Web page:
A caller claiming to speak for Islamic Jihad, a group holding six Americans hostage here, said today that some of the prisoners would hold a press conference and address a message to the American public and the U.S. government.
The anonymous caller to two news agencies here, did not indicate when or how the press conference would take place or who among the hostages would participate. But he warned that after it takes place, the U.S. government would have to "assume full responsibility for the lives of the hostages" and said that if the United States did not respond satisfactorily to earlier unspecified demands, "our attitude will be decisive."
If the captives, some of whom have been held for more than a year, are produced at a press conference, it would be their first public appearance since they were kidnaped.
While the caller made no demands on behalf of the captors, the warning suggested that demands might be made at the press conference. The Rev. Benjamin Weir, a Presbyterian minister freed Sept. 14 after 16 months in captivity, said Islamic Jihad was prepared to execute the remaining American hostages if Kuwait did not free 17 terrorists it has convicted in a series of 1983 bombings.
U.S. officials said in Washington that they had no confirmation of the reported press conference. Secretary of State George P. Shultz, appearing on NBC's "Meet the Press," said, "We welcome any release, but want all of the hostages back."
Shultz said, however, that the United States would not press Kuwait to free its prisoners. "We don't think it is wise to pressure for the release of people who are being held for . . . killing people there in exchange for the hostages," Shultz said. "We don't agree with the approach of bargaining with people who are kidnaping or hijacking or whatever."
In today's messages, a male, Arabic-speaking caller claimed to represent Islamic Jihad, or Islamic Holy War, a terrorist group that has claimed responsibility in similar calls for a number of kidnapings and bomb attacks against U.S. Embassy buildings and other western targets.
There was no way to authenticate the calls.
The caller read a long statement saying that Islamic Jihad was hostile to American policy but not to the American people.
He said, without elaborating, that the hostages would address the American people and government, their families and humanitarian agencies. "We also confirm to the families of the hostages, American public opinion and world public opinion that as regards what happens after this period, the American government will assume full responsibility for the lives of the hostages," he said.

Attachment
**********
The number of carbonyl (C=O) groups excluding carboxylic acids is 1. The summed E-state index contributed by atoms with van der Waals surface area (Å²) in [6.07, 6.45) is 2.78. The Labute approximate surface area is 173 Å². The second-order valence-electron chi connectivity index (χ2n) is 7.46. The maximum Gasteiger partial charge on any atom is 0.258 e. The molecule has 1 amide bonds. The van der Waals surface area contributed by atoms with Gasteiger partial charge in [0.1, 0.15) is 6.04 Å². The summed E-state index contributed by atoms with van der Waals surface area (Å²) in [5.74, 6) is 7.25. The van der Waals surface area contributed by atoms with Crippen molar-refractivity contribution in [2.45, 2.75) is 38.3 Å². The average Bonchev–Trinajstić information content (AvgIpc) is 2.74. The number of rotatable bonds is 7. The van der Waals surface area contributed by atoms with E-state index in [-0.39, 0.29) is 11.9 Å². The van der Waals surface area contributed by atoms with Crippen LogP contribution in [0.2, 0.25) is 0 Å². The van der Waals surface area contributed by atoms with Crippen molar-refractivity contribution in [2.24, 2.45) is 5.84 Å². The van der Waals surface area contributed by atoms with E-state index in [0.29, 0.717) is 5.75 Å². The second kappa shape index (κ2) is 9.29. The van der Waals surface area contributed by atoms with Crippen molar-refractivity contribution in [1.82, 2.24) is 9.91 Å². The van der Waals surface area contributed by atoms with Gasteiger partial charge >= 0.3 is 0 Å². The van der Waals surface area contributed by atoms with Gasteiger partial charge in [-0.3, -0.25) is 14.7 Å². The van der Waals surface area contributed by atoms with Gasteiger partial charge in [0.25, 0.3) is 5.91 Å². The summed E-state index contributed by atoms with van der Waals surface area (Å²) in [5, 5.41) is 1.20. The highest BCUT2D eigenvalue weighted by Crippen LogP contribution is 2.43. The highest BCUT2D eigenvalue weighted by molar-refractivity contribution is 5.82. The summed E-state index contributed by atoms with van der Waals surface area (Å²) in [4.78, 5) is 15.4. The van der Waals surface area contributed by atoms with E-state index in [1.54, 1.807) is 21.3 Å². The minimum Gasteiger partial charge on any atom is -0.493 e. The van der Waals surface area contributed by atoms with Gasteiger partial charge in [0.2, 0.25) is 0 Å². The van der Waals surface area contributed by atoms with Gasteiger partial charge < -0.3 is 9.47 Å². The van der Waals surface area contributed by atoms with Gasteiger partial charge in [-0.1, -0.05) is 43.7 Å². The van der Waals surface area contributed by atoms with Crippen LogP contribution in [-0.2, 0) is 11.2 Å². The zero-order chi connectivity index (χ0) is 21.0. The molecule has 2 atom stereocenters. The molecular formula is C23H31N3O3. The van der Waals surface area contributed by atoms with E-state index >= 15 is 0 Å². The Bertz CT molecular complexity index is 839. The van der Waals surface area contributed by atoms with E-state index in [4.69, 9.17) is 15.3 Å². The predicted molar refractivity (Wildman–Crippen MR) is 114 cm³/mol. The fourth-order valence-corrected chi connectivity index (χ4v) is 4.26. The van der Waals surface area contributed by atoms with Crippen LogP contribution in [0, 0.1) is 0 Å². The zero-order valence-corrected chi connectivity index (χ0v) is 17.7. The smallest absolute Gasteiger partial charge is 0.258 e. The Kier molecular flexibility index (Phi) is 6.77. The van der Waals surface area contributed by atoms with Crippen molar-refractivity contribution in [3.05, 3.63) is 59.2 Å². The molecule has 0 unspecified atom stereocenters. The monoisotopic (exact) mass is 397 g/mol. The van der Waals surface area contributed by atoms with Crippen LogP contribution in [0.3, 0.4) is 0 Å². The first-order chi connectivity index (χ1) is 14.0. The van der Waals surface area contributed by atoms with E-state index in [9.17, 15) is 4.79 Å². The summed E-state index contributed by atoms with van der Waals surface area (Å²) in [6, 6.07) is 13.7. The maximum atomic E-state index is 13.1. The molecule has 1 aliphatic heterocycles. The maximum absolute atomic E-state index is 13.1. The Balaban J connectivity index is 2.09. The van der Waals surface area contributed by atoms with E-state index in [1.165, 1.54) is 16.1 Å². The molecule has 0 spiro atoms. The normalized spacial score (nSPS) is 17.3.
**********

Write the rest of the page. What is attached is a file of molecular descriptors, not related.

The six Americans, seized between March 1984 and last June, are William Buckley, political officer at the U.S. Embassy; the Rev. Lawrence Jenco, Beirut director of the U.S.-based Catholic Relief Services; Terry Anderson, Middle East bureau chief for The Associated Press, and three employes of the American University of Beirut -- Peter Kilburn, a librarian; Thomas Sutherland, dean of agriculture, and David Jacobsen, administrative director of its hospital. Several others westerners have been also kidnaped.
Today's caller said Weir had been released to show that "we are not enemies of the American people but of the American policy that is criminal against the oppressed people."
He also said Weir had been freed "to prove our good intentions by releasing hostages and fulfilling pledges we have made and to give the American government an opportunity, which has been extended. We are waiting for it to expire after which our attitude will be decisive."
This was in line with Weir's remark in a press conference in Washington a week ago that "they have released me as a sign of their good intentions. However, they are not willing to wait much longer."
Weir had cautioned that there remained only a small "window of opportunity" for gaining the release of the six remaining Americans. From conversations, Weir said he understood his captors were "taking extreme, radical action to recover the 17 prisoners from Kuwait."
Kuwaiti courts have convicted the 17, most of them Shiite Moslem militants and two of them Lebanese, in bombings at the U.S. and French embassies and other sites in Kuwait on Dec. 12, 1983, in which five persons were killed and 86 wounded.
Well-placed Arab diplomatic sources and relatives of the American hostages have said that they understand Islamic Jihad would settle for the release of the two Lebanese prisoners in Kuwait.
Some observers here said it appeared that the kidnapers were becoming desperate for some movement on the issue of the prisoners being held by Kuwait. Kuwaiti leaders have said they will not be pressured but press reports two months ago said Kuwait was seeking a pledge that no terrorist action would be taken against it if the bombers were freed.
There was no indication from the caller about how a press conference might be held. There was speculation that because a live conference could disclose the whereabouts of the hostages or the identities of their captors, the kidnapers might conduct a videotaped conference privately, as they have in the past.